When it comes to predator hunting, the coyote gets most of the press and most of the pressure these days.
But back when I was a young buck, the red fox was the only game in town in my part of the country. The coyote had not yet taken over the Midwest and East. The fox and coyote might be cousins, but they are not friends and in the real world, the big dog wins.
That is why, wherever you have strong numbers of coyotes, you will find few red fox. But even though the numbers are not what they were in the 1960s and 1970s, there are still enough fox around to keep it interesting and each winter I spend a lot of time hunting fox.
The thing I like about fox is that unlike coyotes, you can use a spot and stalk technique on them. Coyotes nearly always bed down for the day in some kind of cover where they are impossible to see. Fox, on the other hand, are fond of sunning themselves on sun-drenched snowbanks or snoozing the day away right out in the middle of a snow covered stubble field. Often you will find them laying along fencelines, on the lee side of rock piles or curled up beside or on top of one of those big, round bales so common these days.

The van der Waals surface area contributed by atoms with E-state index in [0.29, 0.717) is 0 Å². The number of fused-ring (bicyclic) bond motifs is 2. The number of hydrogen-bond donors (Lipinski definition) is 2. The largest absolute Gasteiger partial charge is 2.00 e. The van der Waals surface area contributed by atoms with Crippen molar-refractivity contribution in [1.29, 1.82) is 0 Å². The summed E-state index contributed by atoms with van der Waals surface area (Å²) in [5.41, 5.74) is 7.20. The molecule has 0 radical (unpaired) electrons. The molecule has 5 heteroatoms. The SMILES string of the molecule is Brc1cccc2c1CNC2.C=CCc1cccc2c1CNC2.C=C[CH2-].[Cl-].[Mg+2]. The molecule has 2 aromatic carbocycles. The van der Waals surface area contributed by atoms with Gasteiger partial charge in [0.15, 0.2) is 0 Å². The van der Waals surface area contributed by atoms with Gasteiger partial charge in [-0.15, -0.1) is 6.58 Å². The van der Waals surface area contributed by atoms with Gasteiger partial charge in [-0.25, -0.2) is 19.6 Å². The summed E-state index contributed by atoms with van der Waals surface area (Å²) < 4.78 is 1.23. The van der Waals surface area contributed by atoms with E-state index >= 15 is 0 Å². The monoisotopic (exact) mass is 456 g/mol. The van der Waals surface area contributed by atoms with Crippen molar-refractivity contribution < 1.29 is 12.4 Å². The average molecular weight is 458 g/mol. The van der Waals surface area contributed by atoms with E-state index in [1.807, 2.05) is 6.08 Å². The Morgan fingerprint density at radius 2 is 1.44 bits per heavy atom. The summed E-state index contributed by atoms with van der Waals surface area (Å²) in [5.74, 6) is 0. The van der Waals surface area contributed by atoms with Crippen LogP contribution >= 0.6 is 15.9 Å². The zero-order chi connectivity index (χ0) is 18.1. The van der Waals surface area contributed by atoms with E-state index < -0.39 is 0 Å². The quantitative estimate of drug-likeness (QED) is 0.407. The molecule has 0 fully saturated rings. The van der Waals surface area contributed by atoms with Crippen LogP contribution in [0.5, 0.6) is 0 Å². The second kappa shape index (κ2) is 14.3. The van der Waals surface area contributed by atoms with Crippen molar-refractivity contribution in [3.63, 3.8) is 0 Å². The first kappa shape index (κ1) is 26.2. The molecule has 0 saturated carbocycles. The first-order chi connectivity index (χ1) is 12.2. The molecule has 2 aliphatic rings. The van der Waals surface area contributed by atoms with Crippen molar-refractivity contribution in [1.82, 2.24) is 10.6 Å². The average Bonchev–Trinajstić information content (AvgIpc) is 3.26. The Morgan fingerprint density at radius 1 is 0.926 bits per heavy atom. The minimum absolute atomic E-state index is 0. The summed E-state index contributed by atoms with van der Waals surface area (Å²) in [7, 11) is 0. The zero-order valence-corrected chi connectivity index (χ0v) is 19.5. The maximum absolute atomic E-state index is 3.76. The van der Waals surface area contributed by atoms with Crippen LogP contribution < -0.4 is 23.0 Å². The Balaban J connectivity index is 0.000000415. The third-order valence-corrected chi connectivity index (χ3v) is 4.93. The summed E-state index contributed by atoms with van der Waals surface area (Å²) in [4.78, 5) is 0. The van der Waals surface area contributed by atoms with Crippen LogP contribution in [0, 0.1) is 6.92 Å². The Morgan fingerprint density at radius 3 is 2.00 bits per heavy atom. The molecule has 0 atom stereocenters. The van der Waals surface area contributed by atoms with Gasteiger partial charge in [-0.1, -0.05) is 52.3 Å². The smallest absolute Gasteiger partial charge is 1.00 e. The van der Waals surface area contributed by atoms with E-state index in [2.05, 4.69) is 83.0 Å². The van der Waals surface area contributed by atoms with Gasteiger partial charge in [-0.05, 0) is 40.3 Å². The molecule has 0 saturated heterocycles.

I drive the country roads and stop at all high points to glass. I use a good pair of 10-power binoculars to scan for suspicious looking objects and then zoom in on the object with a variable power spotting scope to make sure that what I am looking at is really a fox.
Before I owned a spotting scope, I pulled off some dandy stalks on rocks, clumps of cornstalks and once the rusted bottom of a five-gallon pail — all of which looked to me like a curled up fox from one-half mile away.
But if the snow is crusty a fox will hear you and wake up before you can close the distance. When snow conditions are bad, I like to try to get within 200 yards and then use a coaxer call to entice the fox to come to me. Actually, it only works on about three out of 10 fox, but it’s worth the try. Besides, even if they don’t come to the call, at least they will usually stand up or sit up and give you a bigger target.